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Anybody out there feel my pain??!

Travel Forums General Talk Anybody out there feel my pain??!

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11. Posted by Swept Away (Travel Guru 1113 posts) 6y

Quoting fabyomama

Quoting Utrecht

Quoting Swept Away

Get a better boyfriend.

I don't get it. Did you read the OP?

It meant her boyfriend should be taking her mind off her 'pent up anxiety'.

The statement had a cheesy grin.

12. Posted by fabyomama (Respected Member 560 posts) 6y

Agree with exploring America, especially the parks. But what about driving down through South America? You still have some of the cheapest fuel prices in the world - about half what we pay. :(

13. Posted by fabyomama (Respected Member 560 posts) 6y

Quoting Swept Away

Quoting fabyomama

Quoting Utrecht

Quoting Swept Away

Get a better boyfriend.

I don't get it. Did you read the OP?

It meant her boyfriend should be taking her mind off her 'pent up anxiety'.

The statement had a cheesy grin.

Which is what he should be having if he's doing his job properly. ;)

14. Posted by emilyemily (Budding Member 82 posts) 6y

Hehehe... love all the responses on this!!

America is, in fact, a huge and interesting country, but I've already been to 42 of the 50 states and every national park east of Oklahoma (I have already done the whole Westfalia road hippie thing for 2 years after high school... what, you think this travel bug just started out so ambitious?? :)) Also as a rule, I don't find myself particularly interested in anywhere so familiar, where English is spoken, I know how to get around, and everything is generally super easy. I'm a cultural traveller more than a nature traveller, so staying in my home country doesn't do anything at all to make me less antsy!. For me, travelling is all about going outside my comfort zone, and let's face it- The US is a very comfortable country.

To Fabyomama- I would love to do a trip to South America! You're right, our fuel is relatively inexpensive and I speak Spanish... but unfortunately, to get to the fascinating, safe countries of Uruguay, Chile, etc, I would have to drive through some of the most dangerous and drug-war torn countries on Earth... In fact, the US government has issued big time travel advisories for several Central and Southern American countries, and since I'm a girl who generally travels alone, I don't know if the time is right... here's to hoping Guatemala and Colombia get their act together sometime soon so I can go visit!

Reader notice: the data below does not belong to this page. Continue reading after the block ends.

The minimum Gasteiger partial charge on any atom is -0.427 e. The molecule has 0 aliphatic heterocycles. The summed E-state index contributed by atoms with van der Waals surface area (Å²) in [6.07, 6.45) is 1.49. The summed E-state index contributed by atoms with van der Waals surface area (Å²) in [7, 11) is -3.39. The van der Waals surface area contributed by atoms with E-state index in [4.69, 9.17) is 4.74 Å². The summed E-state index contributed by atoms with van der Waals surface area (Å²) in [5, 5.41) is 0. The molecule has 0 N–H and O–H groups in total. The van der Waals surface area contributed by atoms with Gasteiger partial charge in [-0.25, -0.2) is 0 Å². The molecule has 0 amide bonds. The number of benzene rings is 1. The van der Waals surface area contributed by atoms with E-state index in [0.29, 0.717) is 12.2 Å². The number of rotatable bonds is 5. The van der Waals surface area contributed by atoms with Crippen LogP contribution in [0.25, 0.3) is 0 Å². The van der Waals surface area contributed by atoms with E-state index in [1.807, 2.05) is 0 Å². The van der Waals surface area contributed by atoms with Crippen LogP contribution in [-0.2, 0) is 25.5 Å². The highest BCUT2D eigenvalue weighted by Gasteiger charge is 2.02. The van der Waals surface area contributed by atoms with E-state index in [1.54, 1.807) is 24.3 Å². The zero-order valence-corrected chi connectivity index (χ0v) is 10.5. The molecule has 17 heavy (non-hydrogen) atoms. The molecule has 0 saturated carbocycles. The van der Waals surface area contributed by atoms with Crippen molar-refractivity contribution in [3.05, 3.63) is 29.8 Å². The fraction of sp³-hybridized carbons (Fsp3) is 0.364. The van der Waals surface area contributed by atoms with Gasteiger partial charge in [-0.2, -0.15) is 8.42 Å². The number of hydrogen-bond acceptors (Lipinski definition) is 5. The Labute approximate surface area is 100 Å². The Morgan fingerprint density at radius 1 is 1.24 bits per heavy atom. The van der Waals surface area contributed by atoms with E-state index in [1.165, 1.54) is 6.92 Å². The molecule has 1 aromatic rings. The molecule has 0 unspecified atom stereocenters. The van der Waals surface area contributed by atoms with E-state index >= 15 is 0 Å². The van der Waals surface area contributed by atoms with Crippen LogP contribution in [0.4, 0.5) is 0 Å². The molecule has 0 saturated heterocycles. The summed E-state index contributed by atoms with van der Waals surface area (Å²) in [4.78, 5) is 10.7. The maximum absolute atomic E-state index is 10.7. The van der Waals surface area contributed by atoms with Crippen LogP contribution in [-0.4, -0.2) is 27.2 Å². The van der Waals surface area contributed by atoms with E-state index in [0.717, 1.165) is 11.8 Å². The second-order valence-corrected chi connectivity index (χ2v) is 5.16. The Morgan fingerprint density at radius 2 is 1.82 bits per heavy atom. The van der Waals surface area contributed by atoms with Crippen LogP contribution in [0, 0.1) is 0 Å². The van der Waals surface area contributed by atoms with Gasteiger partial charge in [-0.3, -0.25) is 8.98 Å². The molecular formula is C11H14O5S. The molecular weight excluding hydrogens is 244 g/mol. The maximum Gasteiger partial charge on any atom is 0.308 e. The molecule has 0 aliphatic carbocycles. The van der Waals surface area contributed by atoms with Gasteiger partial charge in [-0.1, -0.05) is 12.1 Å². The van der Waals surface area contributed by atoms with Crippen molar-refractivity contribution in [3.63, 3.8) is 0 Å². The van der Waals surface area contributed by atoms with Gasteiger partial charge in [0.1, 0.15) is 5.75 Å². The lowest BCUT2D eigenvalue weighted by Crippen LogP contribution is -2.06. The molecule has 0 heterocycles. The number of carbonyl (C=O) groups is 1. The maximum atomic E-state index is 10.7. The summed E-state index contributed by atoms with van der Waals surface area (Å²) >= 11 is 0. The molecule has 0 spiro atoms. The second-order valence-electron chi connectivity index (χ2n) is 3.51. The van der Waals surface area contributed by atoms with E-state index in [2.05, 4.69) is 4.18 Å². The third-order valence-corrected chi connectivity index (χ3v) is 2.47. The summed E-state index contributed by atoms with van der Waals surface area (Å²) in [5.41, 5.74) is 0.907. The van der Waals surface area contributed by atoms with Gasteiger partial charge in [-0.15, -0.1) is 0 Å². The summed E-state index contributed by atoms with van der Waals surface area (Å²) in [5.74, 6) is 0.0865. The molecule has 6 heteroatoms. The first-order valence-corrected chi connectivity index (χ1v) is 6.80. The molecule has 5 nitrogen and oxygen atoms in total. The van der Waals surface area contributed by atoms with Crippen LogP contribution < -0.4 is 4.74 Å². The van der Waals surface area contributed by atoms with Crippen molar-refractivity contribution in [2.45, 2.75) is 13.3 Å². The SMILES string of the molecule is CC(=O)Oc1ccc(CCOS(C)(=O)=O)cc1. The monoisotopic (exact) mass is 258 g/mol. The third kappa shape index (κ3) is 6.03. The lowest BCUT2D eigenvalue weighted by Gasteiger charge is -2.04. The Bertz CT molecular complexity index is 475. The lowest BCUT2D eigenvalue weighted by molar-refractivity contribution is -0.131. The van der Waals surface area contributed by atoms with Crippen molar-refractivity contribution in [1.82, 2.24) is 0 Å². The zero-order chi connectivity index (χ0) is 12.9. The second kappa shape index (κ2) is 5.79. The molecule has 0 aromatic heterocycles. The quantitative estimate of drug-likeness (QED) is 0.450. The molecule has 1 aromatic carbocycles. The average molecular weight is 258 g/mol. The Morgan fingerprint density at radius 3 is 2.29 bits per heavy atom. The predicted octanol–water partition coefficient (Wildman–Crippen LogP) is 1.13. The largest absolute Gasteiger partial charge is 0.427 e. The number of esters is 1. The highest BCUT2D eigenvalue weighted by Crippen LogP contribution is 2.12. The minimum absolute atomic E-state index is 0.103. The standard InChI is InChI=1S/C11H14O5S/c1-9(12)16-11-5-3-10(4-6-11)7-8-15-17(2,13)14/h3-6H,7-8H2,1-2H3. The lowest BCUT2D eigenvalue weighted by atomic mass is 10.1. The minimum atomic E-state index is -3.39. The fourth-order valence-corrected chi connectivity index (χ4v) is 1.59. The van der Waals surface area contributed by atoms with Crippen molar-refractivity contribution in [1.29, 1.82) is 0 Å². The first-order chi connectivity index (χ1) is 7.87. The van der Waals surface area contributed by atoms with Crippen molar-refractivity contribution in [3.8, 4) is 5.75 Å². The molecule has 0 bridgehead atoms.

To Dodger, who said I wasn't grateful for what I have worked VERY HARD to have?? Because I want to explore and appreciate other parts of this world doesn't mean I'm ungrateful. That's actually quite offensive... I'd say I'm far MORE grateful for what I have than the average American twenty-something, having chosen to spend much of my precious vacation time volunteering in a Nepali women's shelter, talking to street kids in India, visiting war sites in Vietnam, need I go on??! I'd say that's a little different than your typical Californian Cabo spring-breaker.

To all the random, off-topic remarks about my boyfriend (where did that even come from..?), he is absolutely amazing and travels with me whenever he can afford to. Believe me, of course he isn't happy about my passion for being everywhere but here, but he can't take my mind off it just like I can't take his mind off his hobbies. He does an amazing job making me happy, but my whole life doesn't revolve around my boyfriend! lol ;)

And lastly, to the few that gave me proper responses about how to feel better about my situation, you're awesome! I've definitely looked into working abroad, and am actually currently in the process of getting my TEFL certificate so I can support myself wherever I choose to go. Is it really that complicated to get work visas though?? I hope not.. I have alot of British friends that went to Australia for a year to work, and they make it sound so easy! I don't know the details though... here's to hoping not too much red tape!

T_Maia, I like your attitude about just getting up and going! :) That's definitely how I feel about it, and I have done alot of camping trips and a cylce trip through Vietnam... such a nice way to see the country! Unfortunately, a return flight from the US to just about anywhere I'd want to go in the world is well over $1000, and that's if I get lucky and find a rare good deal! :(

  • Sigh* Oh well... I'm just going to have to try and adjust to staying in one spot for awhile!!
15. Posted by t_maia (Travel Guru 3289 posts) 6y

I've definitely looked into working abroad, and am actually currently in the process of getting my TEFL certificate so I can support myself wherever I choose to go. Is it really that complicated to get work visas though?? I hope not.. I have alot of British friends that went to Australia for a year to work, and they make it sound so easy! I don't know the details though... here's to hoping not too much red tape!